Climb down from altar of university degree
By By Dominic Odipo
| July 2nd 2012
By Dominic Odipo
Should the Kenyan Parliament represent and be able to speak for all the people of Kenya or for only those among them who have gone through university and somehow managed to pass the final university examinations?
If only those who hold university degrees are allowed to sit in Parliament, who will speak for and represent the views of the more than 37 million Kenyans who do not hold university degrees?
Who should have the final say in deciding who should represent the ordinary Kenyan in Parliament? Should it be the ordinary Kenyan voter in each constituency, the anonymous lecturers at our universities who mark the university examination scripts or Kenya National Examinations Council?
Piece of paper
But what is a university degree anyway? Is it a pass degree which one gets by scoring an average of only 40 per cent at the final university examinations or is it a first class degree which one gets by scoring upwards of 70 per cent in those examinations? And if we demand any university degree this year, shall we be demanding a first class degree come 2017?
What about the quality and academic standing of the universities themselves? Is a first class degree from Harvard University in the United States equivalent to a first class degree from some college in the Indian state of Kerala?
A university degree is not anything which anyone can specifically quantify or gauge like height or weight.
This is one of the basic lessons that those who hold these university degrees quickly come to appreciate. It is merely a piece of paper which, these days, one can acquire in all sorts of ways and which, confronted with certain leadership or moral problems, can amount to absolutely nothing.
How does a university degree in the mating and reproductive habits of the anopheles mosquito help an MP who is trying to reconcile the Gabra and Borana communities in Marsabit County?
How does a doctorate degree in the life and times of the tilapia of Lake Victoria help you as a legislator when your immediate task is ensuring that the maize farmers within the Bura and Hola settlement schemes get immediate payment for their produce?
Let us, by all means, glorify the university degree even if we cannot all agree on exactly what it is, but let us not attempt to crucify millions of our own innocent compatriots on the cross of that degree.
In a true democracy, such as the one we are trying to build in this country, the voices of all sections of our society need to be heard in our national parliament.
Those voices need to be heard even if only in their silence.
In our national Parliament, we need to have the representatives of the rich and the poor; the men and the women; the young and the old; the Christians, Muslims, Hindus and even atheists; the able and the disabled; the degree holders and those who don’t hold university degrees.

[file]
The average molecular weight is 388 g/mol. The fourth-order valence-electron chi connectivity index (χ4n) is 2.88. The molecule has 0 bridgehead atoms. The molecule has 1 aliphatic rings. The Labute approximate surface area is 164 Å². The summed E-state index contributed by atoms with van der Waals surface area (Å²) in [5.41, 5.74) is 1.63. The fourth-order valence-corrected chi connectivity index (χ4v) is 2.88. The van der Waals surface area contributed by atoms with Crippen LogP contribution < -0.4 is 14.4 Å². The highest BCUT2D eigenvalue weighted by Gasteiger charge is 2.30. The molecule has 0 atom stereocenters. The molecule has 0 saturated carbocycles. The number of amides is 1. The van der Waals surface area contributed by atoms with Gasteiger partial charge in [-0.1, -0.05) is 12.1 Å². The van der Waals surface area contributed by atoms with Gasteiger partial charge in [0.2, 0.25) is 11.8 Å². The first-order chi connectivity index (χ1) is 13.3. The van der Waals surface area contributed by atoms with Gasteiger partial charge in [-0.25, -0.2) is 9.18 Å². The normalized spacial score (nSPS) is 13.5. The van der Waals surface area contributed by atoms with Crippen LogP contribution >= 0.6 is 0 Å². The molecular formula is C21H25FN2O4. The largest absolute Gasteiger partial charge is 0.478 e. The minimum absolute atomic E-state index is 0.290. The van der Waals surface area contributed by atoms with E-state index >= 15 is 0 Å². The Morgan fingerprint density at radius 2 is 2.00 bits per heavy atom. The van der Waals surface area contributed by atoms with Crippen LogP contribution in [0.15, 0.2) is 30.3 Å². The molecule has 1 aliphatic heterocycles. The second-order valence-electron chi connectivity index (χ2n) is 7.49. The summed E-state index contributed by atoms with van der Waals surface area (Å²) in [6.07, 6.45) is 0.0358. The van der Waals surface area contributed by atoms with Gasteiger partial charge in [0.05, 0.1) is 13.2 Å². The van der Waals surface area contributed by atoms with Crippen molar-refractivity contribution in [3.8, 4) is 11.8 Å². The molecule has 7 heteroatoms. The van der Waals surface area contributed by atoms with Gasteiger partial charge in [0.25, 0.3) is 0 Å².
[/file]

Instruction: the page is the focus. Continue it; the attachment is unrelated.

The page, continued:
If any of the laws that any of our legislative organs pass expressly exclude any of these special groups, then that law must be determined as unconstitutional.
There is, also, another important reason why non-degree holders must not be excluded from vying for elective posts at the national and county levels. Under our system of government, the final arbiter of who shall sit in our local or national assemblies is the ordinary Kenyan voter, a category, which includes all those who ultimately become our members of Parliament.
Under that same system, we have decided to give every man and woman one vote. It does not matter whether that person is a goatherd, an illiterate labourer or a professor of trigonometry.
By giving every man and woman one vote, whether or not she or he holds a university degree, we have inherently accepted the principle that, with regard to the ultimate democratic right — that of one man, one vote — holding a university degree is irrelevant in such fundamental matters of national governance.
If we thought that university degrees, of any quality or provenance, were so vitally important for enlightened democratic governance, we should have introduced them at the first stage, from where all our leaders spring. We should have insisted, from the very beginning, that only those with university degrees or high school diplomas can vote.
To strengthen our nascent democracy, let us avoid any arbitrary actions or omissions that could sabotage or subvert it through the back door. Let us allow anyone, who is not a criminal or of unsound mind, to stand for Parliamentary elections, whether he or she holds a university degree or not.
If the people of that constituency decide to vote for him or her, fully knowing his academic qualifications, that should be their business and theirs alone. Let us not effectively disenfranchise millions of our fellow citizens by crucifying them on the cross of a university degree whose value none of us can accurately define in the first place.
The writer is a lecturer and consultant in Nairobi.
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